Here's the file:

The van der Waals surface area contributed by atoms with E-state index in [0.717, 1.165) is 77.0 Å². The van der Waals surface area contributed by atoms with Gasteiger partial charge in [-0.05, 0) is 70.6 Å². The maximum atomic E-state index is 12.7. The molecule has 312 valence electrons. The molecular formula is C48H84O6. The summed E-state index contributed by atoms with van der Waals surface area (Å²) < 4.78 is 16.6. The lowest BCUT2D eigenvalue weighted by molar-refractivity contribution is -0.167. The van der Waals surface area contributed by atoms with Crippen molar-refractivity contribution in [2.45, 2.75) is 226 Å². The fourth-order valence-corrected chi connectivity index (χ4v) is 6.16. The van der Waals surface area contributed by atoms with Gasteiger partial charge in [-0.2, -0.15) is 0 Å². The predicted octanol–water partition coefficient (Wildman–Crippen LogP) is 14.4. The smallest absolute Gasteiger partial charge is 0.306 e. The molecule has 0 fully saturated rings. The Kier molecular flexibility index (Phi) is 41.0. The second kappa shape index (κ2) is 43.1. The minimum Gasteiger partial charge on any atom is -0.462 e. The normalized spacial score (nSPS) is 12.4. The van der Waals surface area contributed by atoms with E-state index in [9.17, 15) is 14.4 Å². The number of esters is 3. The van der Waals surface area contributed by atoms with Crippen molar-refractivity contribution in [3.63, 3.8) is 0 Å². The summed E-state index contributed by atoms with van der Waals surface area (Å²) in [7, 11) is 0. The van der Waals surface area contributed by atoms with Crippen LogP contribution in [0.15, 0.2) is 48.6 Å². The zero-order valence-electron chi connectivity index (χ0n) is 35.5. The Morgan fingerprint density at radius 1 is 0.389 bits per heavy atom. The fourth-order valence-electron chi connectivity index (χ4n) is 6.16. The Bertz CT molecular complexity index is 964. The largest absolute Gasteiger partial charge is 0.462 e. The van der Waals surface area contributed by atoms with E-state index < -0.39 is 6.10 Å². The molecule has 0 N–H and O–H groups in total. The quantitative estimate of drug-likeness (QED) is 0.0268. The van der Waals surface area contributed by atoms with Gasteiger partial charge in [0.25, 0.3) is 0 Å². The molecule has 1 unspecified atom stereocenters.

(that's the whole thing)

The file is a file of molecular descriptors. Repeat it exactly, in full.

The van der Waals surface area contributed by atoms with E-state index in [0.717, 1.165) is 77.0 Å². The van der Waals surface area contributed by atoms with Gasteiger partial charge in [-0.05, 0) is 70.6 Å². The maximum atomic E-state index is 12.7. The molecule has 312 valence electrons. The molecular formula is C48H84O6. The summed E-state index contributed by atoms with van der Waals surface area (Å²) < 4.78 is 16.6. The lowest BCUT2D eigenvalue weighted by molar-refractivity contribution is -0.167. The van der Waals surface area contributed by atoms with Crippen molar-refractivity contribution in [2.45, 2.75) is 226 Å². The fourth-order valence-corrected chi connectivity index (χ4v) is 6.16. The van der Waals surface area contributed by atoms with Gasteiger partial charge in [-0.2, -0.15) is 0 Å². The predicted octanol–water partition coefficient (Wildman–Crippen LogP) is 14.4. The smallest absolute Gasteiger partial charge is 0.306 e. The molecule has 0 fully saturated rings. The Kier molecular flexibility index (Phi) is 41.0. The second kappa shape index (κ2) is 43.1. The minimum Gasteiger partial charge on any atom is -0.462 e. The normalized spacial score (nSPS) is 12.4. The van der Waals surface area contributed by atoms with E-state index in [9.17, 15) is 14.4 Å². The number of esters is 3. The van der Waals surface area contributed by atoms with Crippen molar-refractivity contribution in [3.63, 3.8) is 0 Å². The summed E-state index contributed by atoms with van der Waals surface area (Å²) in [7, 11) is 0. The van der Waals surface area contributed by atoms with Crippen LogP contribution in [0.15, 0.2) is 48.6 Å². The zero-order valence-electron chi connectivity index (χ0n) is 35.5. The Morgan fingerprint density at radius 1 is 0.389 bits per heavy atom. The fourth-order valence-electron chi connectivity index (χ4n) is 6.16. The Bertz CT molecular complexity index is 964. The largest absolute Gasteiger partial charge is 0.462 e. The van der Waals surface area contributed by atoms with E-state index < -0.39 is 6.10 Å². The molecule has 0 N–H and O–H groups in total. The quantitative estimate of drug-likeness (QED) is 0.0268. The van der Waals surface area contributed by atoms with Gasteiger partial charge in [0.25, 0.3) is 0 Å². The molecule has 1 unspecified atom stereocenters.